“The social contradictions are growing more obvious and more serious,” says Zhang Zhiru, a labour activist who played a central role in the shoe-factory protests.
In this environment, a single, even small, act has the power to spark a national conflagration, he says. Witness the Tunisian peddler whose self-immolation set in motion events that brought down that country’s government, and sparked the Arab Spring.
“It’s hard to predict which group of people or social class it might come from, but with the current situation of China, it’s easy for problems to arise from farmers or migrant workers,” he says. “They are the ones living in the bottom of society. Their oppression and exploitation is more serious than others – and their resistance is more powerful.”
To some, strikes like the one at Dongguan have the appearance of tacit approval from Beijing, a convenient way to pressure corporations for more pay to help assuage the concern of discontented workers.
The force of the Chinese response at Dongguan suggests otherwise. Legions of police responded to the strike armed with dogs. Dozens of protesters were dragged off for interrogations and detention. Security forces went so far as to block state media from interviewing Mr. Zhang.
“Once the details are reported by national media, it will grab the attention of many migrant workers,” he says.
The containment of local protests is in line with countless others: a 2013 campaign against censorship of the boundary-pushing magazine Southern Weekly; the promotion of Charter 8, a petition for democracy, protection of human rights and an independent judiciary; and China’s so-called Jasmine Revolution, which sought to undermine the Communist Party with calls for accountability and transparency.
All of them captured the world’s attention. But they didn’t last long and none of them spread. Protest leaders were detained, kicked out of jobs or otherwise silenced.
“So things can boil over in one county, but they won’t boil over in the next county, because they are not allowed to link up,” says David Kelly, the Beijing-based research director for the advisory firm China Policy.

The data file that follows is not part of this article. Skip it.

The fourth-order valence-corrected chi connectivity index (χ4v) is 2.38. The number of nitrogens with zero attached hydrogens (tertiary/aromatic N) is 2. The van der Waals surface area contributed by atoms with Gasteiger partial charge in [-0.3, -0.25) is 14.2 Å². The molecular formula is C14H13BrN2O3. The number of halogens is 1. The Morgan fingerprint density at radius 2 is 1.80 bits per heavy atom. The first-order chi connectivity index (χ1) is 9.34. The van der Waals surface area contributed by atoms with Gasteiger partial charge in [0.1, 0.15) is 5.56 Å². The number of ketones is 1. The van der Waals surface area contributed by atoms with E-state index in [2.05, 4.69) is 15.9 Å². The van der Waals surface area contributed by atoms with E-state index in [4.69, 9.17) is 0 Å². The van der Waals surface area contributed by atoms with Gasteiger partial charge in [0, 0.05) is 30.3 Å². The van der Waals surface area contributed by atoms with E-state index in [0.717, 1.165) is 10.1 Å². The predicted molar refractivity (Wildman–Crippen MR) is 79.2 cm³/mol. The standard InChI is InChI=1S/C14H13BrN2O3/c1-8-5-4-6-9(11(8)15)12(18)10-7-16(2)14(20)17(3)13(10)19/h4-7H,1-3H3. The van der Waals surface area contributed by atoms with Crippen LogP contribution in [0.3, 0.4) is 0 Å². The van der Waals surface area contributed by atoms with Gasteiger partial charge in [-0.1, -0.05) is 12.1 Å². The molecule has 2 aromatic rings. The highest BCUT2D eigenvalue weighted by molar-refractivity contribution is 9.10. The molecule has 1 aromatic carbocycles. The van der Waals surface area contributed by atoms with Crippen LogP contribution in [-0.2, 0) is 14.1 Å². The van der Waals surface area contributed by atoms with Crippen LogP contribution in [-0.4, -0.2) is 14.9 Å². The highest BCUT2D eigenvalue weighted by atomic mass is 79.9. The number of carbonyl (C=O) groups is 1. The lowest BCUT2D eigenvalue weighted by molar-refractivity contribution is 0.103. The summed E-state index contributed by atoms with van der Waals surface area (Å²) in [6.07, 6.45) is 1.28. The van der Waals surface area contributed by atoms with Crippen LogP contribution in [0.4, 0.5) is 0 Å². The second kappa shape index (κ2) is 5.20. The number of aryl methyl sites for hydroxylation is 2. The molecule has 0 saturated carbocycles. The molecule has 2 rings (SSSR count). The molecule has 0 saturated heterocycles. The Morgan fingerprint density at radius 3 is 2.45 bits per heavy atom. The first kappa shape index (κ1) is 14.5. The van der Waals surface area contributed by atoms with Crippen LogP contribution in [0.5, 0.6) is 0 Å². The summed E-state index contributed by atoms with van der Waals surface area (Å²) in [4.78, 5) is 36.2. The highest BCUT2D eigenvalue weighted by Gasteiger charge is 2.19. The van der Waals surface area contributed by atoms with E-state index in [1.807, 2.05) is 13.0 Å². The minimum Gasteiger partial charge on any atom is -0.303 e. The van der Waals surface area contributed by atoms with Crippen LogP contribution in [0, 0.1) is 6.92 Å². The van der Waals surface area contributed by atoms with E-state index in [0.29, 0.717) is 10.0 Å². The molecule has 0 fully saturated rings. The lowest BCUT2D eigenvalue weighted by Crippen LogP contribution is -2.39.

At the same time, the Communist Party has orchestrated enough political change for people to feel their lives are improving. The party has not only eliminated painful pressure points such as the one-child rule, but has also made great noise with campaigns — whose effectiveness remains to be seen — against corruption and the poisonous air that frequently blankets the country.
“This is a country in which empires and dynasties have been overturned by rural rebellions more than once. But there’s many a pathway, and many, many things have to come together,” Mr. Kelly says. “You generally have to have about 100 years of increasingly harsh measures and harsh taxes. And in fact, this government has softened a lot of measures.
“So they actually have taken out a lot of insurance, if you like.”
The primacy China places on “stability maintenance” nonetheless puts it in a near-constant state of battle with its own people.
Armed guards beat farmers angry that their land has been seized to build high-rises. Riot police drag away people protesting against rivers filled with toxic effluent. Security forces hunt down and jail human-rights lawyers. Armies of censors scrub the Internet.
For months before the June 4 anniversary of the Tiananmen protests, those who have pressed for a more equitable and honest China, such as Nobel Peace Prize-nominated Hu Jia, have been placed under house arrest.
“I represent their fear,” he says of the government. “They fear citizens’ power. They fear citizens’ voices.”
Mr. Hu was only 15 during the Tiananmen student protests. But he posted poems and marched with thousands of others – and the violence he saw galvanized his desire for change. In subsequent years his work has drawn global attention to China’s problems with issues such as environmental pollution and AIDS.
Along the way, he has watched person after person like him confront the Chinese state – and come away singed.
“If a person desires to speak truth, he immediately becomes an enemy of the state,” he says.
But that, he says, has unforeseen consequences.
“This system is waking new people up every day. It fosters more and stronger enemies.”
‘People are born equal!’
Take Mr. Li. When he was two and a half years old, his father was sent to a remote village in the mountains – punishment for butting heads with local authorities. It was a small community, and poor. For years, the family went hungry.